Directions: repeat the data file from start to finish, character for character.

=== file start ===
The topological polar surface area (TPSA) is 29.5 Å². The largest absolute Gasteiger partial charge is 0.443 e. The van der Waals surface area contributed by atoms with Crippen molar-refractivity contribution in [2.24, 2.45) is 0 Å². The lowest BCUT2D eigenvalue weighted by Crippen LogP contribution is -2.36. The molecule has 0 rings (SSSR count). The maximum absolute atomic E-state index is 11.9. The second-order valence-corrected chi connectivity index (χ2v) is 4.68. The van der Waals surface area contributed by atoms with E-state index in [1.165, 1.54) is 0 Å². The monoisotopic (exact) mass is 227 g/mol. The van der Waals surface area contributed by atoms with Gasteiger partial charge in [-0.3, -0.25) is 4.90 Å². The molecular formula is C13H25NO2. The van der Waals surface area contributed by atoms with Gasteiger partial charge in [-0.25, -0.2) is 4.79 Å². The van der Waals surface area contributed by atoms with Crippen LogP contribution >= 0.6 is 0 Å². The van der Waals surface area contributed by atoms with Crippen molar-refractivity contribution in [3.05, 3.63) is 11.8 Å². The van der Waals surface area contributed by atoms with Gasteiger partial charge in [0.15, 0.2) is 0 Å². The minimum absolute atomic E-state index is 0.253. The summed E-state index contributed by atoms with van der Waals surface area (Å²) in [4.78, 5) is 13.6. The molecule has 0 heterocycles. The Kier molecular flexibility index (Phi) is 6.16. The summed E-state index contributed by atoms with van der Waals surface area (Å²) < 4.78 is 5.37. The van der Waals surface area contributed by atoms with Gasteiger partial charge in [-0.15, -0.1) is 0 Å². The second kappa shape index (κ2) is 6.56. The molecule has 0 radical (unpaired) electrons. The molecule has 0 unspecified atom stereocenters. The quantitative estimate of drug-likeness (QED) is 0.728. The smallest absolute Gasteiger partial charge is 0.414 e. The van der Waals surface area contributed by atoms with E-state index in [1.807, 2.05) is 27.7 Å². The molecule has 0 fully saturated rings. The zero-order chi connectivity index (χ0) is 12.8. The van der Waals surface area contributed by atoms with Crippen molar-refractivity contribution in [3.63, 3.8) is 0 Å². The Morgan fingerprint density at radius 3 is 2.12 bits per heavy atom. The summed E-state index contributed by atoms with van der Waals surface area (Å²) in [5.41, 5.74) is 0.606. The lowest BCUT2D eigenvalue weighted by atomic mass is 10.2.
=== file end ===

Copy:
The topological polar surface area (TPSA) is 29.5 Å². The largest absolute Gasteiger partial charge is 0.443 e. The van der Waals surface area contributed by atoms with Crippen molar-refractivity contribution in [2.24, 2.45) is 0 Å². The lowest BCUT2D eigenvalue weighted by Crippen LogP contribution is -2.36. The molecule has 0 rings (SSSR count). The maximum absolute atomic E-state index is 11.9. The second-order valence-corrected chi connectivity index (χ2v) is 4.68. The van der Waals surface area contributed by atoms with E-state index in [1.165, 1.54) is 0 Å². The monoisotopic (exact) mass is 227 g/mol. The van der Waals surface area contributed by atoms with Gasteiger partial charge in [-0.3, -0.25) is 4.90 Å². The molecular formula is C13H25NO2. The van der Waals surface area contributed by atoms with Gasteiger partial charge in [-0.25, -0.2) is 4.79 Å². The van der Waals surface area contributed by atoms with Crippen LogP contribution >= 0.6 is 0 Å². The van der Waals surface area contributed by atoms with Crippen molar-refractivity contribution in [3.05, 3.63) is 11.8 Å². The van der Waals surface area contributed by atoms with Gasteiger partial charge in [0.15, 0.2) is 0 Å². The minimum absolute atomic E-state index is 0.253. The summed E-state index contributed by atoms with van der Waals surface area (Å²) in [4.78, 5) is 13.6. The molecule has 0 heterocycles. The Kier molecular flexibility index (Phi) is 6.16. The summed E-state index contributed by atoms with van der Waals surface area (Å²) < 4.78 is 5.37. The van der Waals surface area contributed by atoms with Gasteiger partial charge in [-0.15, -0.1) is 0 Å². The second kappa shape index (κ2) is 6.56. The molecule has 0 radical (unpaired) electrons. The molecule has 0 unspecified atom stereocenters. The quantitative estimate of drug-likeness (QED) is 0.728. The smallest absolute Gasteiger partial charge is 0.414 e. The van der Waals surface area contributed by atoms with E-state index in [1.807, 2.05) is 27.7 Å². The molecule has 0 fully saturated rings. The zero-order chi connectivity index (χ0) is 12.8. The van der Waals surface area contributed by atoms with Crippen molar-refractivity contribution in [3.63, 3.8) is 0 Å². The Morgan fingerprint density at radius 3 is 2.12 bits per heavy atom. The summed E-state index contributed by atoms with van der Waals surface area (Å²) in [5.41, 5.74) is 0.606. The lowest BCUT2D eigenvalue weighted by atomic mass is 10.2.